Qatar’s Unique Experiment in Higher Education

Qatar’s Education City—a 2500 acre campus on the outskirts of Doha—is the latest and one of the most unique educational experiments in the whole of the Muslim world. The Qatar Education City attempts to bring together—in a single university premises—some of the most reputed campuses from universities around the world. For example, the Education City currently hosts an engineering school from Texas A&M University, a business and computer science school from Carnegie Mellon University, a school of arts from Virginia Commonwealth University, a school of public service from Georgetown University, and a school of medicine from Cornell University.

When fully completed, this multi-billion dollar project would house a complete academic and innovation system with a Science and Technology Park, a public policy think tank, a library, residential and recreational facilities, and other paraphernalia that would form a unique innovative milieu in Qatar. This project alone, Qatar’s visionary leaders hope, would transform the Emirate into a regional—perhaps international—educational hub and a knowledge society in the 21st century.

Dubai’s Foray into Creating an Intellectual Culture

While Dubai and its leaders have long surprised the rest of the Muslim World—and the West—with their sincere-steadfast leadership and visionary policies that have transformed Dubai from a desert oasis to the center of finance and commerce in the Middle East and a bridge between the East and the West, the Dubai “Miracle” has often been seen with mild skepticism by many. One of the primary reasons for this has been the disproportionate use of expatriate workforce and the lack of a concurrent human development in the indigenous population of the Emirates. For many, therefore, the Dubai miracle lacked the legs necessary to stand on its own feet. That may have gradually begun to change.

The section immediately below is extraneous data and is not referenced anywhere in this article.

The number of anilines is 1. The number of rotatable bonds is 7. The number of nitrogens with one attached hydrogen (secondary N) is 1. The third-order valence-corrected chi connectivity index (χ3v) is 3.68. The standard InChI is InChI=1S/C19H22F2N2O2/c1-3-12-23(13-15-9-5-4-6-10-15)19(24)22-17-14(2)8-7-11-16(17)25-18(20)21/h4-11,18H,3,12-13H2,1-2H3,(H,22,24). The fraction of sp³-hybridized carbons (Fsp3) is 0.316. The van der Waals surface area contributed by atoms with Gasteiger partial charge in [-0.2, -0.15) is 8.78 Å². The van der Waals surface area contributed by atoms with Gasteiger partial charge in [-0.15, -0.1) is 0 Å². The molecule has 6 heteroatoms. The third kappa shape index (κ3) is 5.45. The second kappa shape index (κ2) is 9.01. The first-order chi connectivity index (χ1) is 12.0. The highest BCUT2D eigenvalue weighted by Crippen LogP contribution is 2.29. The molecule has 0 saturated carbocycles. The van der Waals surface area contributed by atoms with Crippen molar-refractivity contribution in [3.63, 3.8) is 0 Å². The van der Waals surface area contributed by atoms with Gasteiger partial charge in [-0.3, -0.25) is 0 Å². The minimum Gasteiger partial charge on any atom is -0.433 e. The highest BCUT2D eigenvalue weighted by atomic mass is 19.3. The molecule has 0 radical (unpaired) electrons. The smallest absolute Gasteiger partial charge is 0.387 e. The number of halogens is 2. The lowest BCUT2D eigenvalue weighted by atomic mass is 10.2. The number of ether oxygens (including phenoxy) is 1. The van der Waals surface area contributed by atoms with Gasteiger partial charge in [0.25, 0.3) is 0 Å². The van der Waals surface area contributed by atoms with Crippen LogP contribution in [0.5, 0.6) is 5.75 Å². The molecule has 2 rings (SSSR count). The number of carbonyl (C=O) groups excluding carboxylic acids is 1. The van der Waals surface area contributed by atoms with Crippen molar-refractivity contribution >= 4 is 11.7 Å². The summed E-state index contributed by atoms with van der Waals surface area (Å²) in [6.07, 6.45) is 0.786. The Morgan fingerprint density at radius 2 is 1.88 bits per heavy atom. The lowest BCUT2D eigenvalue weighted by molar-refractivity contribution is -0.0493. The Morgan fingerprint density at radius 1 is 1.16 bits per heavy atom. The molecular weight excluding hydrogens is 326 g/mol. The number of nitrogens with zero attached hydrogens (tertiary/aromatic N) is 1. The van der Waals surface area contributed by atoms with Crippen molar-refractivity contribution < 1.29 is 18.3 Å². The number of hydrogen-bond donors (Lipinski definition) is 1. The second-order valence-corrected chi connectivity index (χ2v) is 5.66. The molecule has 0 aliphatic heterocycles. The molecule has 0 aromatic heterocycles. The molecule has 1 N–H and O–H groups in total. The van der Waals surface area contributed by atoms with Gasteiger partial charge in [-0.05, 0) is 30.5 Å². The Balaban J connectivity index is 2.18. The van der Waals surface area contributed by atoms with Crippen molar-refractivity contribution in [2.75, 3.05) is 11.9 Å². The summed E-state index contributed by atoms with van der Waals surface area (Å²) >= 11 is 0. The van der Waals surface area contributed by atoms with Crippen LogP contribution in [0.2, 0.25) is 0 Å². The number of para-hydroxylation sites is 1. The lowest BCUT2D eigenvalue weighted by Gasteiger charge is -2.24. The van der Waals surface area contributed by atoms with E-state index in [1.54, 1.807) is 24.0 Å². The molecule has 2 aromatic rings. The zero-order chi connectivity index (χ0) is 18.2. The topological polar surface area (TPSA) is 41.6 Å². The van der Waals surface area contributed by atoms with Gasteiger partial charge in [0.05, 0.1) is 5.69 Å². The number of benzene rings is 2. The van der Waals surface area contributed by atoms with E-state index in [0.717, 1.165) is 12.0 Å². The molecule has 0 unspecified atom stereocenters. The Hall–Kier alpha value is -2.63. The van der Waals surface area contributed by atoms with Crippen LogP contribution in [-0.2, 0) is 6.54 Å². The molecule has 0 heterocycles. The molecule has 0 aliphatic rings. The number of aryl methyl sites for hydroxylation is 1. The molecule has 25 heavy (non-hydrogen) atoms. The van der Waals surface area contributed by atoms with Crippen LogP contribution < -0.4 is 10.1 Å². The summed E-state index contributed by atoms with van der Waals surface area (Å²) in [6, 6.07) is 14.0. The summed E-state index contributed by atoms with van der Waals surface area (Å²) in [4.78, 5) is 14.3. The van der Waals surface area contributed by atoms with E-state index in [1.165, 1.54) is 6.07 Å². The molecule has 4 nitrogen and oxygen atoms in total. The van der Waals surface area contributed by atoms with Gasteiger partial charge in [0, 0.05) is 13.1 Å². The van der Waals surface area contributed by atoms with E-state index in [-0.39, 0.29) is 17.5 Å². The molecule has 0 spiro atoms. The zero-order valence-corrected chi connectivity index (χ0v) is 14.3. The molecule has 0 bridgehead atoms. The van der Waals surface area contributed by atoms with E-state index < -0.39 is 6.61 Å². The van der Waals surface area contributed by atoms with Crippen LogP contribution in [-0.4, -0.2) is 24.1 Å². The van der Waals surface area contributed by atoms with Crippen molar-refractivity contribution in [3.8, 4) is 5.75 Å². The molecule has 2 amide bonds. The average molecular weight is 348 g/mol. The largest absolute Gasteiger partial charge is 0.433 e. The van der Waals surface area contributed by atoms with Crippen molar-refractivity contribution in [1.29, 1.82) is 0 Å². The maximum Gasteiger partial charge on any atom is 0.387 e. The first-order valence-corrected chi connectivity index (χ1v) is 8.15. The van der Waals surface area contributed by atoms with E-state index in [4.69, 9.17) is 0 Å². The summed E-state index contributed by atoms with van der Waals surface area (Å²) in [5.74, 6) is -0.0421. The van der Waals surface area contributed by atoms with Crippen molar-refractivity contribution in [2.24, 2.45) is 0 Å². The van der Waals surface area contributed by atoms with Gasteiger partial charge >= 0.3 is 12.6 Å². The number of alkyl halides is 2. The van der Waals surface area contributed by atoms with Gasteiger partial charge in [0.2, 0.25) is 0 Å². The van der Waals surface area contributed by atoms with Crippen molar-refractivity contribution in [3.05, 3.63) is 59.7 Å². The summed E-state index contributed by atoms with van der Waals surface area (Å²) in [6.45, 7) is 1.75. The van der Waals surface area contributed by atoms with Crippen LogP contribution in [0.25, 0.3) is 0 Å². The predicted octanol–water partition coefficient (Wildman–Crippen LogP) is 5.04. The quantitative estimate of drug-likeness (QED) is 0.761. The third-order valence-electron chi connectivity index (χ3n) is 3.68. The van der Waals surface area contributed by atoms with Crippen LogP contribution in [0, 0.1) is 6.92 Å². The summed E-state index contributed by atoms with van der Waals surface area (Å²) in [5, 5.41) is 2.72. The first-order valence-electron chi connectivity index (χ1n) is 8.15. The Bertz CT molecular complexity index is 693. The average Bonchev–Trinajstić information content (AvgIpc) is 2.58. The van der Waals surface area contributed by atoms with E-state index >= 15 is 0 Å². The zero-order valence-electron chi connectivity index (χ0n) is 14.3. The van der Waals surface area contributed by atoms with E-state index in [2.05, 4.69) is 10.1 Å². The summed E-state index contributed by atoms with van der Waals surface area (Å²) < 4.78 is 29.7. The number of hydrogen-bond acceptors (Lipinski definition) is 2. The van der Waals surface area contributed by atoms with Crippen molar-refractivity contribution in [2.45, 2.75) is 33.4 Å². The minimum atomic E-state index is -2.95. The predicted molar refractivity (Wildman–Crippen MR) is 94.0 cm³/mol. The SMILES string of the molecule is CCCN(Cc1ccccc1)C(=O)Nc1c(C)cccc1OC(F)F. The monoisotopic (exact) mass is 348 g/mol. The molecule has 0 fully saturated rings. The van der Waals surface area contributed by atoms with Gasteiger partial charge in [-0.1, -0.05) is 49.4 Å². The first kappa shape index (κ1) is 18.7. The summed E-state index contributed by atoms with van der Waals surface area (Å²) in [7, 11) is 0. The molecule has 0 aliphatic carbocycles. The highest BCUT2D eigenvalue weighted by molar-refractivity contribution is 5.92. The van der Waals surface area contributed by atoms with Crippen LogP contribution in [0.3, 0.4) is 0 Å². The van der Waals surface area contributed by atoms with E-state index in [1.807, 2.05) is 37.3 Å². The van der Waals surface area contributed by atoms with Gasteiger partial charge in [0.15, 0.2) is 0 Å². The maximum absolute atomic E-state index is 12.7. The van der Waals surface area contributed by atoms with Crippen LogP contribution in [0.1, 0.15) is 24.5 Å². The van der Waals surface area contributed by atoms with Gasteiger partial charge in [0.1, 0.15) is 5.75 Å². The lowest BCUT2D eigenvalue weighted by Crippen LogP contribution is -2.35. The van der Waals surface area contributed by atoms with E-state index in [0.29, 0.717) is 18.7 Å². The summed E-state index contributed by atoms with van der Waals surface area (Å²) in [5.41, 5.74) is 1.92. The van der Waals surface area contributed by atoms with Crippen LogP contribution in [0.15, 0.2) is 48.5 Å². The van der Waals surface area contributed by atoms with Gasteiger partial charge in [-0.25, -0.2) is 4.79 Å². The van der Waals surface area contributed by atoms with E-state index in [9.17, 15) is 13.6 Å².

Increasingly Dubai’s leaders are paying attention toward creating an intellectual and research culture in the Emirates that may although be driven by an essentially expatriate (or borrowed) workforce is not necessarily limited to it. Increasingly, Dubai is a favored venue for management and leadership conferences involving several hundred participants and leading government and business thinkers from the Western world and across the Emirates and the Middle East. While not substantive in themselves, these conferences create an opportunity for Dubai’s leaders and populace to interact with and benefit from western intellectual capital at a close proximity.

Other institutions that have only recently emerged on Dubai’s intellectual scene—and have already begun to make a mark—include Emirates Center for Strategic Studies and Research (ECSSR), Gulf Research Center (GRC), and Dubai-Harvard Foundation for Medical Research etc. Most recently, the Emirates launched the Dubai Economic Research Awards to promote economic research on Dubai’s socio-economic issues and is set to hold the 2007 Meeting of the Middle East Economic Association (MEEA). While these are small steps towards the creation of an indigenous intellectual culture in Dubai, they are nonetheless steps in the right direction.

Nigeria’s Planned Investment in Science